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Wednesday, July 18, 2012

Review: Theatrhythm Final Fantasy

Theatrhythm Final Fantasy Title Screen
Developer: Square Enix
Publisher: Square Enix
I think we all rolled our eyes when Square Enix announced Theatrhythm Final Fantasy. This was for several reasons.
  1. Music games seem to be on their way out.
  2. A new Final Fantasy game should be an RPG, not some weird rhythm game.
  3. That horrible, horrible name. 'Theatrhythm'? In what language does that even make sense?
Boy, were we wrong. Well, except for the name. That's still pretty stupid.

Theatrhythm: Final Fantasy is, at its core, a rhythm game using the music, characters and locations of Final Fantasy as the backdrop. It pays homage to Final Fantasies I all the way through XIII, but excludes the side games like X-2, XIII-2, Crisis Core and others.

Personally, I've only played a substantial amount of IV, VI and VII, although I've dabbled in every installment through X. I wouldn't call myself a huge Final Fantasy fan, although I like the series well enough. And yet, there are a few things that make Theatrhythm a lot of fun, even for a guy like me who's only spent a minimal amount of time in the series.

Let's veer off-topic for a bit. Remember the big Guitar Hero/Rock Band debate from last decade? No? Well, here's the gist: Guitar Hero was more popular, but Rock Band was the better series and ended up being the one with longer legs in the end. What made the difference? After the first two installments, Guitar Hero was handled by people who were merely making a game. They would have weird note blockings, like having the player press notes that didn't actually exist, just to make the song a little more difficult. Instead of making you follow the music, they had you fighting the music.

Theatrhythm Final Fantasy Screenshot
Rock Band and the first two installments of Guitar Hero were made by Harmonix, people who understood the music and didn't want to get in the way of it. They wouldn't focus so much on making the game difficult, just fun. You felt like an active participant, even though you were just pressing buttons on a plastic instrument.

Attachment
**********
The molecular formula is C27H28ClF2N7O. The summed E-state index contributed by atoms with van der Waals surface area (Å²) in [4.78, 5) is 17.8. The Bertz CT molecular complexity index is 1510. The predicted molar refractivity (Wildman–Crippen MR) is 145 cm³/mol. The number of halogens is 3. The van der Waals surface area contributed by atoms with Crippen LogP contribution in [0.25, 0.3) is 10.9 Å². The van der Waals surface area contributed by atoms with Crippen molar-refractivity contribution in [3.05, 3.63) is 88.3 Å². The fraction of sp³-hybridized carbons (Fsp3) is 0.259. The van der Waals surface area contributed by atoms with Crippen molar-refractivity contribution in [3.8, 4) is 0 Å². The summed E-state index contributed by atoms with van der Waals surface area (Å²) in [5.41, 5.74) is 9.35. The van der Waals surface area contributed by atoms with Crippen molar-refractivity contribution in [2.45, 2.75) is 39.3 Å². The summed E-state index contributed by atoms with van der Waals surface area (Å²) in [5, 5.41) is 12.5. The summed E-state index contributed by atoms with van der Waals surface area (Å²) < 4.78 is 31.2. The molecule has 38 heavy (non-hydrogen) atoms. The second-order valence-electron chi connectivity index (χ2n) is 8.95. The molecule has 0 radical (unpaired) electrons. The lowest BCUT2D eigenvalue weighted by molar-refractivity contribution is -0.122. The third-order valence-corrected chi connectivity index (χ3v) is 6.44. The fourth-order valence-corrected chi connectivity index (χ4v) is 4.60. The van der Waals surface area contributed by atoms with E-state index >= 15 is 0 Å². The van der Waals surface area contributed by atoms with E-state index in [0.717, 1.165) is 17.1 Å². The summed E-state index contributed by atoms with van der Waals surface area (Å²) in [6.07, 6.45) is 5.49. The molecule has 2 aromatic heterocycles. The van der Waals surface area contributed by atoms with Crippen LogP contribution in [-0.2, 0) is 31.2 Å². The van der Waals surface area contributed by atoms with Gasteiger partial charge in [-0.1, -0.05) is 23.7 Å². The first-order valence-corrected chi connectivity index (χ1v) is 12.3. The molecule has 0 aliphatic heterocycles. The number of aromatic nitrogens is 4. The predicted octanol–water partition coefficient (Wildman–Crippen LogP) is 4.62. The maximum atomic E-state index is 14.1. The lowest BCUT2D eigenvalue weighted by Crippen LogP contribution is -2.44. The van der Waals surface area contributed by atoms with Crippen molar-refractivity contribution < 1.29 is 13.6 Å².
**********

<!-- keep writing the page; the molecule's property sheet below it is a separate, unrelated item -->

All right, back on topic. Theatrhythm was made by people who understood the music and didn't want to get in the way of it. Even though you're just tapping and flicking your stylus, you feel like you're doing it along with the music instead of feeling like you're fighting against it. This is a huge deal and something that's very hard to nail down.

Theatrhythm is also helped by the RPG trappings surrounding it. Instead of just being presented with a score at the end of each song, which usually feels meaningless, you get more tangible benefits than that. Your characters gain XP, get items and become more powerful the more you play, which means that they can beat better bosses and get better items, which means they can beat better bosses and so forth. 

My main complaint with Theatrhythm is that there isn't much more beyond improving your characters. Sure, you can venture into the Chaos Tower, where much of the meat of the game is, and continue getting more tracks, beating bigger opponents and so on, but that's it. That's what holds Theatrhythm back from being a great game with a capital G. This game would be best served by being surrounded with a real RPG. Now that Square has worked with this concept, I'm assuming that's the next step for them, and I'd love to play that game.

Even still, I can say that while playing Theatrhythm, my heart ached to play some of the Final Fantasy series that I had merely glanced at in the past, and it especially made me want to race back to some of the ones I had already played through and enjoyed. If that was what Square Enix was aiming for, mission accomplished.

If you don't like Final Fantasy or have never played a Final Fantasy game, Theatrhythm is not for you. However, if you've played a few installments of the Final Fantasy series or are interested in playing them, pick this up and see if it whets your appetite for more. If you're a Final Fantasy fanatic? Get this game. Like, now.

Final Rating: B